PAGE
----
Investigation Finds Google Collected Location Data Even With Location Services Turned Off
from the questionable-practice-raises-Fourth-Amendment-questions dept
What if you take every precaution you can possibly take to avoid leaving a digital trail of your movements… and it still doesn’t matter?
Many people realize that smartphones track their locations. But what if you actively turn off location services, haven’t used any apps, and haven’t even inserted a carrier SIM card?
Even if you take all of those precautions, phones running Android software gather data about your location and send it back to Google when they’re connected to the internet, a Quartz investigation has revealed.
Since the beginning of 2017, Android phones have been collecting the addresses of nearby cellular towers—even when location services are disabled—and sending that data back to Google.
So much for going off the grid. There are some caveats to Google’s permissionless collection of cell site location data, with the most significant being the fact Google didn’t store the auto-collected cell tower info. That doesn’t excuse the practice, but it at least keeps it from becoming tracking data the government can access without a warrant.
Google’s collection of cell tower data occurred when notifications were pushed or phone users utilized the phone’s built-in messaging service. In both cases, it’s reasonable to assume users weren’t expecting Google to be collecting this data. (It wouldn’t be necessarily reasonable to assume cell providers weren’t, as that’s what’s needed to deliver messages and notifications if the user isn’t using a WiFi connection.) But no one would reasonably assume the operating system would still send cell tower info to Google with the SIM card pulled.
This is a troubling practice to be engaged in, no matter how temporary the storage of cell site data. It flies directly in the face of what phone users expect when they shut off location services or undertake other affirmative actions to minimize their digital footprint.
This does raise some interesting Fourth Amendment questions, even if the circumstances under which the collection occurred make it unlikely these factors will ever be the centerpiece of a motion to suppress evidence. US courts have made it clear on multiple occasions there’s no expectation of privacy in cell site location records. Judges have stated cell phone users should know cell companies collect tower location data to provide service to their phones. According to this line of thinking, the third party location records have no expectation of privacy because phone users are aware of the realities of cell phone usage: phones connect to towers and create records of the tower’s location.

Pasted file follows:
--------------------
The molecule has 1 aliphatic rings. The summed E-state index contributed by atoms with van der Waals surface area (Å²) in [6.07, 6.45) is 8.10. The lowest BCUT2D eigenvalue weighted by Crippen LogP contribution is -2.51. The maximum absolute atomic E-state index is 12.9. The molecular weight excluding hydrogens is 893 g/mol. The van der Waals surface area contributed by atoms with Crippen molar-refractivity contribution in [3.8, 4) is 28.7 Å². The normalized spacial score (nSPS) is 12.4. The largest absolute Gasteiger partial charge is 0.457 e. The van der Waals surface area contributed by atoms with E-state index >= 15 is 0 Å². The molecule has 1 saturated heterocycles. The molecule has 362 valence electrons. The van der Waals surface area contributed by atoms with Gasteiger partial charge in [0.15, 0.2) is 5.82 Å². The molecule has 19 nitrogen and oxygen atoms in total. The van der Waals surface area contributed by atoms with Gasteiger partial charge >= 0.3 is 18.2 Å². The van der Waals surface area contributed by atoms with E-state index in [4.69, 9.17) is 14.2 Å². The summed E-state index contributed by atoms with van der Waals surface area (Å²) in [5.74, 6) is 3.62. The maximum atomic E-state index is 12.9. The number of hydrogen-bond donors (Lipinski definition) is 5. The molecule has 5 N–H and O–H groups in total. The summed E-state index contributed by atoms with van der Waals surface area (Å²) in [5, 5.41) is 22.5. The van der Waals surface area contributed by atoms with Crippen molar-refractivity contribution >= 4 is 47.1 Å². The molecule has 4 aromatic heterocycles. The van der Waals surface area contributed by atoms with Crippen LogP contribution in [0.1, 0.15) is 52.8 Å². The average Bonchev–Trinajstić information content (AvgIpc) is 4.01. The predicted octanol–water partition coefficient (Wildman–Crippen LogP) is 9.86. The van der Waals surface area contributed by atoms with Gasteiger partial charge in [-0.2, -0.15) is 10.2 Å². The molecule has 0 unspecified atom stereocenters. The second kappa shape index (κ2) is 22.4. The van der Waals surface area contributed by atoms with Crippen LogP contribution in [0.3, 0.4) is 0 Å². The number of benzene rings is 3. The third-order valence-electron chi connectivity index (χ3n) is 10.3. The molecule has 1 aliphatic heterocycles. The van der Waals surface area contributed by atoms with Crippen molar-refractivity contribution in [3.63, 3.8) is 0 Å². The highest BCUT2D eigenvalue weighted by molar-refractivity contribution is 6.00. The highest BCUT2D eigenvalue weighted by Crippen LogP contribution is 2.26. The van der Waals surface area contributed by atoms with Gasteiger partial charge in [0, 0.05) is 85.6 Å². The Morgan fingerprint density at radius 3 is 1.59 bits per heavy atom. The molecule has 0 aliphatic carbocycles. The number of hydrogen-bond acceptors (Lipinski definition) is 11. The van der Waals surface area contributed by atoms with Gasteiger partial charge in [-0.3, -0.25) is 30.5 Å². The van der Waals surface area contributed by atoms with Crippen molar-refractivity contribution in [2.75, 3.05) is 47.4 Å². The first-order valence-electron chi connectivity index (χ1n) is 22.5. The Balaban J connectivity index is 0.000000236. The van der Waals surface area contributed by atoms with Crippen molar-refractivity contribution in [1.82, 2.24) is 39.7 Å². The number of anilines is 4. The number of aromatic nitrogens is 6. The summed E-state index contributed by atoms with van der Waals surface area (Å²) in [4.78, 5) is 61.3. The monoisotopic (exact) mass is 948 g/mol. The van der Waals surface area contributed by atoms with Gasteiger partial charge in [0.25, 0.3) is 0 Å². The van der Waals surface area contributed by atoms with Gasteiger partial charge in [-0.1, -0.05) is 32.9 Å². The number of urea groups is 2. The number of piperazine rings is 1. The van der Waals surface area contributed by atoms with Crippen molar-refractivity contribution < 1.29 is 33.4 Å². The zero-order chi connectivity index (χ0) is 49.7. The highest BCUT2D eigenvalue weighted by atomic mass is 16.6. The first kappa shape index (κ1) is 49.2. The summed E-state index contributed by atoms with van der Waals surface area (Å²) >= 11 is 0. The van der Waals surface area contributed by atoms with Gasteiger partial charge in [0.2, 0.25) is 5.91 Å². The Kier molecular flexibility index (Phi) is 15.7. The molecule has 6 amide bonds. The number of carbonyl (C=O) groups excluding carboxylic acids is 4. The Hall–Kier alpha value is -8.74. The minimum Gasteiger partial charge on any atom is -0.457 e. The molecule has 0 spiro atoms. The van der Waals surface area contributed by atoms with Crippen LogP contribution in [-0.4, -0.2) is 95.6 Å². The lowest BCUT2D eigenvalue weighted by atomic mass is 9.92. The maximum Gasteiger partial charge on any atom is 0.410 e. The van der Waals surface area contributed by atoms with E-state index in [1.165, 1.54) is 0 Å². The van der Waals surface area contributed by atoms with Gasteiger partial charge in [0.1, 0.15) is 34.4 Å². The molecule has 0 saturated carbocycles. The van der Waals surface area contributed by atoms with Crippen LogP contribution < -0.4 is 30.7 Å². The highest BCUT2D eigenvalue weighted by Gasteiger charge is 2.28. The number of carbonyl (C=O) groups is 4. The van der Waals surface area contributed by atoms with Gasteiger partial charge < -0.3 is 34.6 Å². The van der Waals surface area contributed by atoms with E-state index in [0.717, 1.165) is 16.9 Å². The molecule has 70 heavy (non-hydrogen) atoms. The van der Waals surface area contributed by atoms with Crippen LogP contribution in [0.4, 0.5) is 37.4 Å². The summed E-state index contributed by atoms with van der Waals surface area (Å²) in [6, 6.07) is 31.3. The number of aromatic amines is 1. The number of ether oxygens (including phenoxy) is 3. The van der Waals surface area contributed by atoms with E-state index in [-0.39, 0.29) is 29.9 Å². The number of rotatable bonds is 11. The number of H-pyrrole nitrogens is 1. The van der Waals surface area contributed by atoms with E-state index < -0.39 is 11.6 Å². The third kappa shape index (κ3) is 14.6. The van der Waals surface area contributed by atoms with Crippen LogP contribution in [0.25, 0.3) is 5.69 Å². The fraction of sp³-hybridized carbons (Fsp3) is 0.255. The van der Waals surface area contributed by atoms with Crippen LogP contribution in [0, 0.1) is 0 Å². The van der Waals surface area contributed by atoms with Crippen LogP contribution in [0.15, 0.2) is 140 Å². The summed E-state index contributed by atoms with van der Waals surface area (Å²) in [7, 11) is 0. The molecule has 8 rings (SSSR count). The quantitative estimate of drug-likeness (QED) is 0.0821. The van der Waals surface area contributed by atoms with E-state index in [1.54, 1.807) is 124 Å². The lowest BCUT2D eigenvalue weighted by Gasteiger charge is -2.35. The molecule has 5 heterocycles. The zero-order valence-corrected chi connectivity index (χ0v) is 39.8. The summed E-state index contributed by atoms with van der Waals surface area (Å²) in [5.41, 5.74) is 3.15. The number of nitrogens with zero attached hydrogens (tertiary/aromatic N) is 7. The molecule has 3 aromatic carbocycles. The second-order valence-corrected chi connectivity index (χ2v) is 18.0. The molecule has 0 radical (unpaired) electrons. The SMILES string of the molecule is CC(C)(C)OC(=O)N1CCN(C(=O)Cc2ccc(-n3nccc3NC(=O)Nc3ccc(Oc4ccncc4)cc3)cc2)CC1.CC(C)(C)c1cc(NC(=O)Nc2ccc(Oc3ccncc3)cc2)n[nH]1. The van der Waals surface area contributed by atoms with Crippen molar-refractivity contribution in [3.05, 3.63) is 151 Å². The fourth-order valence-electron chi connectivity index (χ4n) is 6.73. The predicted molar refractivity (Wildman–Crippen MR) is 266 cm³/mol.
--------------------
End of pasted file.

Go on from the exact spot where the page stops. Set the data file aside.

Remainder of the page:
The question in this case would be whether the expectation of privacy is still nonexistent when phone users undertake deliberate efforts to disable the collection of location records. It would seem these efforts would restore an expectation of privacy — at least if judges are going to be consistent and intellectually honest. As some judges have pointed out, defendants who don’t like being tracked by their cell phones can just not use them. (This is still a somewhat ridiculous assertion — roughly comparable to the TSA suggesting people who don’t like invasive searches/biometric data gathering can just choose to not fly. Both ignore the realities of the modern world.)
If a person makes efforts to prevent collection of location info and a company does it anyway, should law enforcement still have warrantless access to these records? This remains a hypothetical question, but given the amount of surreptitious tracking performed by a number of tech companies (providers, ad networks, etc.), it won’t remain hypothetical forever.
Phones generate a wealth of third party records just a subpoena away from being in the government’s possession. Users cannot possibly be aware of all the information gathered by multiple companies each time they use their smartphone, but they do “reasonably expect” shutting off location services means no one (outside of their service provider) will be gathering location data. Would someone, in performing these actions, be granted a higher expectation of privacy as a result of their actions? Or would a court treat savvier digital natives the way it treats the unwashed masses who make zero effort to limit collection of location info?